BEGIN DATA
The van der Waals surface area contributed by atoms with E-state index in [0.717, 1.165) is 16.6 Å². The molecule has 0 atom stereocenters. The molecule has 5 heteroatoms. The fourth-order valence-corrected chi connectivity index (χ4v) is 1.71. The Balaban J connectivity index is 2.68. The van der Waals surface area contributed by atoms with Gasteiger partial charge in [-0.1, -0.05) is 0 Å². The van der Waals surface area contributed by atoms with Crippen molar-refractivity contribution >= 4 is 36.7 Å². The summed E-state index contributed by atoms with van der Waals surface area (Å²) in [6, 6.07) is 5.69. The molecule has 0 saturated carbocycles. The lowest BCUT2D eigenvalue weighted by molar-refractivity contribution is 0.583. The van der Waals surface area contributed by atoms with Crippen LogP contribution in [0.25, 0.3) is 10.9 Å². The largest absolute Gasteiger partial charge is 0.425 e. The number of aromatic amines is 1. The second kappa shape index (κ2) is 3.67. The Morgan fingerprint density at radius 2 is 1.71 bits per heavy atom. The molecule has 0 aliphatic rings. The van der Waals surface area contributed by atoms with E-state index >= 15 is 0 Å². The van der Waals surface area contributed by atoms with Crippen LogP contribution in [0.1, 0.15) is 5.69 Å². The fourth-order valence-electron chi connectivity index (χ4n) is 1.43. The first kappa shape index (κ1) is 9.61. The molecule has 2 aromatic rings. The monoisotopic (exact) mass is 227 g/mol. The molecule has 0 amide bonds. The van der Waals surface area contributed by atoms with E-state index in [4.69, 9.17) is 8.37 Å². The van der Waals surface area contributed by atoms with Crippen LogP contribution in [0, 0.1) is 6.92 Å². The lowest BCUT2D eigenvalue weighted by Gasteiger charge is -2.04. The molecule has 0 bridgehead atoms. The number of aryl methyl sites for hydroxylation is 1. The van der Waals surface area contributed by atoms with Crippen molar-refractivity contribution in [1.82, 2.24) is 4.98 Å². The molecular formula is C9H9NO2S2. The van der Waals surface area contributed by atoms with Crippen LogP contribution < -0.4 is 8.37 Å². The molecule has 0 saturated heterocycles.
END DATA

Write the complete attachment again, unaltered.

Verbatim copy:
The van der Waals surface area contributed by atoms with E-state index in [0.717, 1.165) is 16.6 Å². The molecule has 0 atom stereocenters. The molecule has 5 heteroatoms. The fourth-order valence-corrected chi connectivity index (χ4v) is 1.71. The Balaban J connectivity index is 2.68. The van der Waals surface area contributed by atoms with Gasteiger partial charge in [-0.1, -0.05) is 0 Å². The van der Waals surface area contributed by atoms with Crippen molar-refractivity contribution >= 4 is 36.7 Å². The summed E-state index contributed by atoms with van der Waals surface area (Å²) in [6, 6.07) is 5.69. The molecule has 0 saturated carbocycles. The lowest BCUT2D eigenvalue weighted by molar-refractivity contribution is 0.583. The van der Waals surface area contributed by atoms with Crippen LogP contribution in [0.25, 0.3) is 10.9 Å². The largest absolute Gasteiger partial charge is 0.425 e. The number of aromatic amines is 1. The second kappa shape index (κ2) is 3.67. The Morgan fingerprint density at radius 2 is 1.71 bits per heavy atom. The molecule has 0 aliphatic rings. The van der Waals surface area contributed by atoms with E-state index >= 15 is 0 Å². The van der Waals surface area contributed by atoms with Crippen LogP contribution in [0.1, 0.15) is 5.69 Å². The fourth-order valence-electron chi connectivity index (χ4n) is 1.43. The first kappa shape index (κ1) is 9.61. The molecule has 2 aromatic rings. The monoisotopic (exact) mass is 227 g/mol. The molecule has 0 amide bonds. The van der Waals surface area contributed by atoms with E-state index in [4.69, 9.17) is 8.37 Å². The van der Waals surface area contributed by atoms with Crippen LogP contribution in [0, 0.1) is 6.92 Å². The lowest BCUT2D eigenvalue weighted by Gasteiger charge is -2.04. The molecule has 0 bridgehead atoms. The number of aryl methyl sites for hydroxylation is 1. The van der Waals surface area contributed by atoms with Crippen molar-refractivity contribution in [1.82, 2.24) is 4.98 Å². The molecular formula is C9H9NO2S2. The van der Waals surface area contributed by atoms with Crippen LogP contribution < -0.4 is 8.37 Å². The molecule has 0 saturated heterocycles.